Family Resemblance?

Here’s Maggie, double fisting chicken nuggets at her clinic visit today. Does this remind you of anyone else in the family? Daddy?

Also, Maggie was readmitted to Duke 5200 today. She has a pericardial effusion, i.e. fluid build up around her heart. Per Maggie’s doctors, this is most likely “immune-mediated” meaning it’s caused by an off-shoot of her new immune system getting confused about all these funny looking heart cells and recruiting fluid to the area to help get rid of the pesky heart. It’s a lot like puss surrounding a splinter, except it’s on a larger scale.

The next step is to mechanically drain the fluid using a tube, which is a surgical procedure. Also, since fluid will continue to develop, the tube will be left in so it can be used to drain more fluid periodically. All of this boils down to more time in the hospital on 5200. Out of the ~463 pediatric transplant patients at Duke in recent years, approximately 10% had a pericardial effusion side effect such as this.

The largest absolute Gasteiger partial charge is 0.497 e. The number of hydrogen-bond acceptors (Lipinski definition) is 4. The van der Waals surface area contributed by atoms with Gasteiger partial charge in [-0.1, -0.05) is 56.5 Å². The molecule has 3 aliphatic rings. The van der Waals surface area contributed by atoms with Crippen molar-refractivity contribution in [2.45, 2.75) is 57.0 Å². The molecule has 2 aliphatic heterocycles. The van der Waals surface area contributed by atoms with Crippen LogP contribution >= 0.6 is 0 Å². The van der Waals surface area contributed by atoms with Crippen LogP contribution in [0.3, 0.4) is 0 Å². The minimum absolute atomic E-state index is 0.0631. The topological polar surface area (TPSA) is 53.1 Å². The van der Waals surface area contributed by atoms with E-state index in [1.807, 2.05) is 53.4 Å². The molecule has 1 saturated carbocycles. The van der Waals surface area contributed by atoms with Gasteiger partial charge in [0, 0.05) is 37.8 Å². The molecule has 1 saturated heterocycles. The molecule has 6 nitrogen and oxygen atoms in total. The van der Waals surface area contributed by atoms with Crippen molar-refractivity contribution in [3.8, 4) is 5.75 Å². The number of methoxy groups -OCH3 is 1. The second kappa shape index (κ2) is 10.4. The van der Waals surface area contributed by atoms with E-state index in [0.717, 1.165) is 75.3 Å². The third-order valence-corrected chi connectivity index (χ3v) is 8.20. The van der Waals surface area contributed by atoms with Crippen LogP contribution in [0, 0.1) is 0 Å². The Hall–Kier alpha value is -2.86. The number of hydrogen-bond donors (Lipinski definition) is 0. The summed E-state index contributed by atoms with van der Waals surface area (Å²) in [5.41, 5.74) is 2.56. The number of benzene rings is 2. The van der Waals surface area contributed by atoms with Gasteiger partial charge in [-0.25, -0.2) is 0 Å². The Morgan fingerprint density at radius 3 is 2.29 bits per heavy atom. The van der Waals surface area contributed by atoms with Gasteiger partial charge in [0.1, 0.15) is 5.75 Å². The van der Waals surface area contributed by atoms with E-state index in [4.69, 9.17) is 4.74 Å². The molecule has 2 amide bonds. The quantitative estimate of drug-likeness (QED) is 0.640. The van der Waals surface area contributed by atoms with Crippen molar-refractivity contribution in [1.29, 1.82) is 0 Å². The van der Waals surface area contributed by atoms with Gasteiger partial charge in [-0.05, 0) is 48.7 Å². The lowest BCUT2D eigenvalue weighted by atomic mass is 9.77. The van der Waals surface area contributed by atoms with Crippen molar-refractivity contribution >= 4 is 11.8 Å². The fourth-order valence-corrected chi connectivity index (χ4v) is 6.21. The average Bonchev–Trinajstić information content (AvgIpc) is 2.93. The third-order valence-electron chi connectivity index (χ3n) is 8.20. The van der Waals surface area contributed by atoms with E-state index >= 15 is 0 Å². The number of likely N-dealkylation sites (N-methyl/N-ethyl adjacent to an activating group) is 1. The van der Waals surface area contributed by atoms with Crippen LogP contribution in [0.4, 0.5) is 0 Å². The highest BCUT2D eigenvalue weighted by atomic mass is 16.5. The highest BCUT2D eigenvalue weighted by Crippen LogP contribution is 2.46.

Leaving summer behind

We were SO excited to have pleasant weather last night and Maggie could not wait to go for a walk outside. If it’s too hot, she gets too short of breath to spend any time outside (I freak out when her breathing gets super labored and bring her back inside) and she can’t be in any direct sunlight. So last night was the first opportunity in months for her to spend more than a few minutes in the fresh air. And she was SO happy. She is so sick of our little apartment and walked holding my hand for farther than I’ve seen her walk in the last week or two. She is still a little bit pukey and sleeping more than before, so it was nice to see her happy and active. Fall cannot come soon enough. Summer is typically my favorite season, but I am ready to put summer 2018 behind me.